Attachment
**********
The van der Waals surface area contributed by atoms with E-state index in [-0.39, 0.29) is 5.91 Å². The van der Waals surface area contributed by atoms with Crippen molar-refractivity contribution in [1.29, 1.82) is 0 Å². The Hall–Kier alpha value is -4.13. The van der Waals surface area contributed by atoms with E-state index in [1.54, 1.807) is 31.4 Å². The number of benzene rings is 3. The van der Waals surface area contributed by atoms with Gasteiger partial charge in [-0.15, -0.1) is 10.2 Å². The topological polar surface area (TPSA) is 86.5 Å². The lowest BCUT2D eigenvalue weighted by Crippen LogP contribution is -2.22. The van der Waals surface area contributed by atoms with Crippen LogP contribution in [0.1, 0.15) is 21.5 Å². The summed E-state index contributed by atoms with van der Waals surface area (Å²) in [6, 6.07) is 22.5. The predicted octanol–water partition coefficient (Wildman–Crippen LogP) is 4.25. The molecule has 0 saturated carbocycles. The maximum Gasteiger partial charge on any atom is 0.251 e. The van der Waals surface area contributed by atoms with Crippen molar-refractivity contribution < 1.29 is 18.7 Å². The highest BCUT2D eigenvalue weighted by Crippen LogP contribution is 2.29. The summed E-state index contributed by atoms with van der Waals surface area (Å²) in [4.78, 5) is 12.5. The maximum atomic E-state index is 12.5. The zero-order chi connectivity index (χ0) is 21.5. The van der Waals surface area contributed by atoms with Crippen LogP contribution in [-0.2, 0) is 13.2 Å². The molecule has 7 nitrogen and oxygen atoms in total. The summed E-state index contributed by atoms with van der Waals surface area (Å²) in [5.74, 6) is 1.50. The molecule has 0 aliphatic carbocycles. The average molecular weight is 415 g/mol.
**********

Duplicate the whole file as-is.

The van der Waals surface area contributed by atoms with E-state index in [-0.39, 0.29) is 5.91 Å². The van der Waals surface area contributed by atoms with Crippen molar-refractivity contribution in [1.29, 1.82) is 0 Å². The Hall–Kier alpha value is -4.13. The van der Waals surface area contributed by atoms with E-state index in [1.54, 1.807) is 31.4 Å². The number of benzene rings is 3. The van der Waals surface area contributed by atoms with Gasteiger partial charge in [-0.15, -0.1) is 10.2 Å². The topological polar surface area (TPSA) is 86.5 Å². The lowest BCUT2D eigenvalue weighted by Crippen LogP contribution is -2.22. The van der Waals surface area contributed by atoms with Crippen LogP contribution in [0.1, 0.15) is 21.5 Å². The summed E-state index contributed by atoms with van der Waals surface area (Å²) in [6, 6.07) is 22.5. The predicted octanol–water partition coefficient (Wildman–Crippen LogP) is 4.25. The molecule has 0 saturated carbocycles. The maximum Gasteiger partial charge on any atom is 0.251 e. The van der Waals surface area contributed by atoms with Crippen molar-refractivity contribution < 1.29 is 18.7 Å². The highest BCUT2D eigenvalue weighted by Crippen LogP contribution is 2.29. The summed E-state index contributed by atoms with van der Waals surface area (Å²) in [4.78, 5) is 12.5. The maximum atomic E-state index is 12.5. The zero-order chi connectivity index (χ0) is 21.5. The van der Waals surface area contributed by atoms with Crippen LogP contribution in [-0.2, 0) is 13.2 Å². The molecule has 7 nitrogen and oxygen atoms in total. The summed E-state index contributed by atoms with van der Waals surface area (Å²) in [5.74, 6) is 1.50. The molecule has 0 aliphatic carbocycles. The average molecular weight is 415 g/mol.